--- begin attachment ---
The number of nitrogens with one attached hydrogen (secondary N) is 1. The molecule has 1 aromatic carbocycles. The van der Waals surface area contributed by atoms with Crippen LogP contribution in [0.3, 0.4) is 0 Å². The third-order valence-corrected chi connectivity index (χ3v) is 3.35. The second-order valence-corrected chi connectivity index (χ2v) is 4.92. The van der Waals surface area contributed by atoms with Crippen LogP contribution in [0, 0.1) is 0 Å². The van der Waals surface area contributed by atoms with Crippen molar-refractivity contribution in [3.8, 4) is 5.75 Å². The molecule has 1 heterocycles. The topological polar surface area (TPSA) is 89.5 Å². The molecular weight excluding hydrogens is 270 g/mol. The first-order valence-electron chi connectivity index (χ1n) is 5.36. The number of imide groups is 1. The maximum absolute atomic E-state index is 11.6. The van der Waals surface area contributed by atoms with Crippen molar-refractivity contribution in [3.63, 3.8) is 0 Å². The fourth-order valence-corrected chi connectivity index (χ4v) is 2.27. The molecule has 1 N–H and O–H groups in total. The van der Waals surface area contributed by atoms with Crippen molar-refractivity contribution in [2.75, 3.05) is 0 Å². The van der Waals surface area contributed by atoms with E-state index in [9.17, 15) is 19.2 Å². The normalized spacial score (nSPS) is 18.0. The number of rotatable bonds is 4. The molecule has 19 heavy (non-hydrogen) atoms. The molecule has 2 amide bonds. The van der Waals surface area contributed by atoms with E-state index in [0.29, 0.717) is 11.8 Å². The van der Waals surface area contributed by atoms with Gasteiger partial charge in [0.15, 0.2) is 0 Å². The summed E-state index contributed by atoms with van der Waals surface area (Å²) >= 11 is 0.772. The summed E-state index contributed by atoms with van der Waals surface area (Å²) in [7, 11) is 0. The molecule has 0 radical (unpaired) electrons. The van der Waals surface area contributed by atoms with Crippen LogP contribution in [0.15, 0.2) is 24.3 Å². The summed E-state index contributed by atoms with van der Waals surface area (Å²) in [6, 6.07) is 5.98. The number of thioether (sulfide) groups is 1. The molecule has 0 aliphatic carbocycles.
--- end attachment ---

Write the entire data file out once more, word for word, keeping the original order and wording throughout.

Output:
The number of nitrogens with one attached hydrogen (secondary N) is 1. The molecule has 1 aromatic carbocycles. The van der Waals surface area contributed by atoms with Crippen LogP contribution in [0.3, 0.4) is 0 Å². The third-order valence-corrected chi connectivity index (χ3v) is 3.35. The second-order valence-corrected chi connectivity index (χ2v) is 4.92. The van der Waals surface area contributed by atoms with Crippen LogP contribution in [0, 0.1) is 0 Å². The van der Waals surface area contributed by atoms with Crippen molar-refractivity contribution in [3.8, 4) is 5.75 Å². The molecule has 1 heterocycles. The topological polar surface area (TPSA) is 89.5 Å². The molecular weight excluding hydrogens is 270 g/mol. The first-order valence-electron chi connectivity index (χ1n) is 5.36. The number of imide groups is 1. The maximum absolute atomic E-state index is 11.6. The van der Waals surface area contributed by atoms with Crippen molar-refractivity contribution in [3.63, 3.8) is 0 Å². The fourth-order valence-corrected chi connectivity index (χ4v) is 2.27. The molecule has 1 N–H and O–H groups in total. The van der Waals surface area contributed by atoms with Crippen molar-refractivity contribution in [2.75, 3.05) is 0 Å². The van der Waals surface area contributed by atoms with E-state index in [9.17, 15) is 19.2 Å². The normalized spacial score (nSPS) is 18.0. The number of rotatable bonds is 4. The molecule has 19 heavy (non-hydrogen) atoms. The molecule has 2 amide bonds. The van der Waals surface area contributed by atoms with E-state index in [0.29, 0.717) is 11.8 Å². The van der Waals surface area contributed by atoms with Gasteiger partial charge in [0.15, 0.2) is 0 Å². The summed E-state index contributed by atoms with van der Waals surface area (Å²) >= 11 is 0.772. The summed E-state index contributed by atoms with van der Waals surface area (Å²) in [7, 11) is 0. The molecule has 0 radical (unpaired) electrons. The van der Waals surface area contributed by atoms with Crippen LogP contribution in [0.15, 0.2) is 24.3 Å². The summed E-state index contributed by atoms with van der Waals surface area (Å²) in [6, 6.07) is 5.98. The number of thioether (sulfide) groups is 1. The molecule has 0 aliphatic carbocycles.